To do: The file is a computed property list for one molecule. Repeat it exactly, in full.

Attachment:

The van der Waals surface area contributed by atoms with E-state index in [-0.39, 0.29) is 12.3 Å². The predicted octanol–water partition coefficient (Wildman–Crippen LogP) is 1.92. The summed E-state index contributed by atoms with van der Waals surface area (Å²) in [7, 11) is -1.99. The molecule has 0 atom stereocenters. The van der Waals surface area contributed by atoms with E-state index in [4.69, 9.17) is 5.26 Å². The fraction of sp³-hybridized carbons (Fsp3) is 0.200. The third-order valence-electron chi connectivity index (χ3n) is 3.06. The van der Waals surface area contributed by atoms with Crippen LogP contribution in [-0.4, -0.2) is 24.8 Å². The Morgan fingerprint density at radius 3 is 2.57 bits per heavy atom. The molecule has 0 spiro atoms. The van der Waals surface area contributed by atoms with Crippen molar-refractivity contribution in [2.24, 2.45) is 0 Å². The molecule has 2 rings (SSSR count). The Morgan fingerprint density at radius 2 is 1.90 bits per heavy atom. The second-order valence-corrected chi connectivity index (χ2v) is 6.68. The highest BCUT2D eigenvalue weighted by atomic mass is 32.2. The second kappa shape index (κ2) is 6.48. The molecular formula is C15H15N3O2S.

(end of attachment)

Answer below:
The van der Waals surface area contributed by atoms with E-state index in [-0.39, 0.29) is 12.3 Å². The predicted octanol–water partition coefficient (Wildman–Crippen LogP) is 1.92. The summed E-state index contributed by atoms with van der Waals surface area (Å²) in [7, 11) is -1.99. The molecule has 0 atom stereocenters. The van der Waals surface area contributed by atoms with E-state index in [4.69, 9.17) is 5.26 Å². The fraction of sp³-hybridized carbons (Fsp3) is 0.200. The third-order valence-electron chi connectivity index (χ3n) is 3.06. The van der Waals surface area contributed by atoms with Crippen LogP contribution in [-0.4, -0.2) is 24.8 Å². The Morgan fingerprint density at radius 3 is 2.57 bits per heavy atom. The molecule has 0 spiro atoms. The van der Waals surface area contributed by atoms with Crippen molar-refractivity contribution in [2.24, 2.45) is 0 Å². The molecule has 2 rings (SSSR count). The Morgan fingerprint density at radius 2 is 1.90 bits per heavy atom. The second-order valence-corrected chi connectivity index (χ2v) is 6.68. The highest BCUT2D eigenvalue weighted by atomic mass is 32.2. The second kappa shape index (κ2) is 6.48. The molecular formula is C15H15N3O2S.